• Data Standards and Schemas: Definition of GRD standards for works, agreements and repertoire mandates, and definition of the GRD logical data model;
  • Technology Blueprint: Definition of the logical technology architecture for the GRD solution;
  • Data Assessments and Strategy: Development of data dashboards and the delivery of data assessments of selected existing copyright systems; and
  • GRD Business Design and Setup: Design of critical business processes, the development of GRD performance measures and business plan, enrichment of the agreed Governance framework and support to the set up of the GRD legal entity.

At the end of this phase there will be:

  • A requirements specification that will define what the GRD solution needs to do;
  • A technology architecture for the GRD solution;
  • A GRD legal entity that is able to contract the resources required for implementation;
  • A strategy for the data activities required to deliver the data scope for Release 1; and
  • The implementation and business plans for Release 1 of the GRD.

15. How many phases of work are then and when will GRD go live?

Once the R&D Phase has been completed there are four further phases of work, some of which will be run in parallel. The four areas are:

  • Technology enhancements;
  • Release 1 data processing, migration and reconciliation;
  • Society and Publisher system readiness; and
  • GRDB business setup and readiness.

Therefore, there are likely to be points where some levels of functionality that have a value to the industry can go live within that 3 year period.

F. GRD and sound recordings

16. Why are there no record companies/recording industry groups involved at this point?

Early on in the GRD WG discussions it became apparent that a lot of the data problems affecting everyone in the supply chain lie with musical works. So the GRD currently being worked on by this group is only in respect of information about musical works, their ownership and the entity authorised to issue licences. It is however recognised that there needs to be a link from musical works to the associated recording identifier and that is within the scope of the GRD although more detailed information about recordings is not, Therefore, because of this distinction, there is no need for record company or industry groups to be involved. The GRD WG has however, been keeping organisations such as RIAA and IFPI informed of its activities.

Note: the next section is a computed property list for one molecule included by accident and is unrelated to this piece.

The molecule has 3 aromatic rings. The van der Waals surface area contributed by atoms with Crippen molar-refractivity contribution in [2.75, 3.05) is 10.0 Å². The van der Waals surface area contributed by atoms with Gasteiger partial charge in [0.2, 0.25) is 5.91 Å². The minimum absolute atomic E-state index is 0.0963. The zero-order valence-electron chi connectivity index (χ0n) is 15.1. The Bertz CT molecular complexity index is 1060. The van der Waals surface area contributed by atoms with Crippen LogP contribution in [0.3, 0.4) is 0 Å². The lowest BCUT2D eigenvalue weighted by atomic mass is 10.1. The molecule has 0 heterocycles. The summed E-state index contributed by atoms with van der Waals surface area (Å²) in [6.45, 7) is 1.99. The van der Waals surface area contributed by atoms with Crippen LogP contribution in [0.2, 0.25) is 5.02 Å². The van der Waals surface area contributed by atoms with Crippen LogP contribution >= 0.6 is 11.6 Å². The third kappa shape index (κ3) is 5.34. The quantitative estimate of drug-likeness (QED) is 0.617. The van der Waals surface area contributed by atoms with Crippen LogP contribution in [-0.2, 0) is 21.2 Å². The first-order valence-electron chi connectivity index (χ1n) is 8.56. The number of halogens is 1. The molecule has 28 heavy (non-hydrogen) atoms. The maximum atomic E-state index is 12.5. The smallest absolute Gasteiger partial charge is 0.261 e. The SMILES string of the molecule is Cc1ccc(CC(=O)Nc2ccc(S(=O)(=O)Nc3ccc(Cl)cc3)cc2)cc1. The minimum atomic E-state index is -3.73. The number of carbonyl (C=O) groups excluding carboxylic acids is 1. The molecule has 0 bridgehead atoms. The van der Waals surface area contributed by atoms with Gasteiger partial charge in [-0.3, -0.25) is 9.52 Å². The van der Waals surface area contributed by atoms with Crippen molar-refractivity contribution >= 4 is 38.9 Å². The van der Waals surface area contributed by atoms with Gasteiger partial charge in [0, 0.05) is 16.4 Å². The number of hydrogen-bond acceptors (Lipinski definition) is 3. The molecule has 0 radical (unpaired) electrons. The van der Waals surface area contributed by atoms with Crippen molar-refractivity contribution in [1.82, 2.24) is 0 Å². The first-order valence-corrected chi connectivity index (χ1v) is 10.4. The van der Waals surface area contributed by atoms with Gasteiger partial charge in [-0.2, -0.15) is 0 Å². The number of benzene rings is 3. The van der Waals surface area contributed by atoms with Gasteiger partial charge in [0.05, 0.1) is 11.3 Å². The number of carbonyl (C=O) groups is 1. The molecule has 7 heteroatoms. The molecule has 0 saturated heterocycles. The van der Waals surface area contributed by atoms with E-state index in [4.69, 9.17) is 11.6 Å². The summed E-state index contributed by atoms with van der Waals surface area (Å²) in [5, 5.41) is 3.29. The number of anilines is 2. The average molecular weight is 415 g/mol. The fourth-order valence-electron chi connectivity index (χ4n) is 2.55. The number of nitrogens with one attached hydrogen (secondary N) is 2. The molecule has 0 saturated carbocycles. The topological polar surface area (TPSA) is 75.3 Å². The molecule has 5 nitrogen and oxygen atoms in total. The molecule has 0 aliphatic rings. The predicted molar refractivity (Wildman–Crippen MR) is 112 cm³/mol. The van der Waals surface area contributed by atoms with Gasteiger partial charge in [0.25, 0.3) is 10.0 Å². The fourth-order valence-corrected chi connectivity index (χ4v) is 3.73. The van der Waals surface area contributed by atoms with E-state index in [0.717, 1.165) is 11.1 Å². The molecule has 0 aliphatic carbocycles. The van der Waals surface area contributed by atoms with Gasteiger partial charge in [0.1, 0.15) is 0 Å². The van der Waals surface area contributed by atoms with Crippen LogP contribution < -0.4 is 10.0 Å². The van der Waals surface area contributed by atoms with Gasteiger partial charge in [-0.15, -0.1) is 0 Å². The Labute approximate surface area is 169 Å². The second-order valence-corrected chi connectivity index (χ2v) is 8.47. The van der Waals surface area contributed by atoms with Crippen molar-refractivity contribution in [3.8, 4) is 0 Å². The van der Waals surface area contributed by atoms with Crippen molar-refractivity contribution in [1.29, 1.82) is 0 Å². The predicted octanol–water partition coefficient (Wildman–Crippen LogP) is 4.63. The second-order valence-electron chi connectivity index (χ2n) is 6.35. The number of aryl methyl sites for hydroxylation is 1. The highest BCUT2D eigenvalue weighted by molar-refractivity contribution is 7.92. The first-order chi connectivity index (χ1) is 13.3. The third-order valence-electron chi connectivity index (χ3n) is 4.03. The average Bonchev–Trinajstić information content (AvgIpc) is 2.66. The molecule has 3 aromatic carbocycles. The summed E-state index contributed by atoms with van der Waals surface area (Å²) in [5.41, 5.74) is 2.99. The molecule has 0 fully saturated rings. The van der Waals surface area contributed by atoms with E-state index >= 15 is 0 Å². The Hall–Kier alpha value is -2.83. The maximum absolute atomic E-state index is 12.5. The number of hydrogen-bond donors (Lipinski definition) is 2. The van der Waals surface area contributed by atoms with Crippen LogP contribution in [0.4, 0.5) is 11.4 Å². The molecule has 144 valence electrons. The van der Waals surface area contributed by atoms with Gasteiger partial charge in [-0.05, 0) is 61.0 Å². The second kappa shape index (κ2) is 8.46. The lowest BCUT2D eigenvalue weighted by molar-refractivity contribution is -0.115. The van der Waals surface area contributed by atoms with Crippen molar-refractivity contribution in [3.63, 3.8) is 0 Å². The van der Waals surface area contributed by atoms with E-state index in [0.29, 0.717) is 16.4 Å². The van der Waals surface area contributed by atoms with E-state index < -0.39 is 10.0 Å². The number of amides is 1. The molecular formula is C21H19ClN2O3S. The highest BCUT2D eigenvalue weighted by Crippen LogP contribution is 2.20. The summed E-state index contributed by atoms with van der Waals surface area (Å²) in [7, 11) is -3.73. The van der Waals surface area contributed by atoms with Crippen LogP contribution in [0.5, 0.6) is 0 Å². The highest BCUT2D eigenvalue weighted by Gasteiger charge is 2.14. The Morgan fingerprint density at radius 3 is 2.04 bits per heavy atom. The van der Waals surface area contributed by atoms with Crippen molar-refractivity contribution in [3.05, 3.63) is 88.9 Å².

17. What links will the GRD have with PPL (and other societies worldwide), will the GRD be able to assist rights holders (e.g. record companies) streamline the processes of registration and distribution.

Links between the PPL database and the GRD are not immediately in scope and the GRD scope certainly excludes analysis of processes that exist in record companies. However, what is in scope and is critical to the affective matching of data at various points in the supply chain, is the link between musical works and the recordings on which they appear. The mechanism for doing this has not yet been defined but this is something that is being worked on.

18. Will the information regarding the master owner be in the database?

One of the key linkages of data is that between the International Standard Work Code (ISWC) and the International Standard Recording Code (ISRC). Therefore the database will need to contain basic information about sound recordings in order to distinguish one from another in order that the links between ISWCs and ISRCs can be established.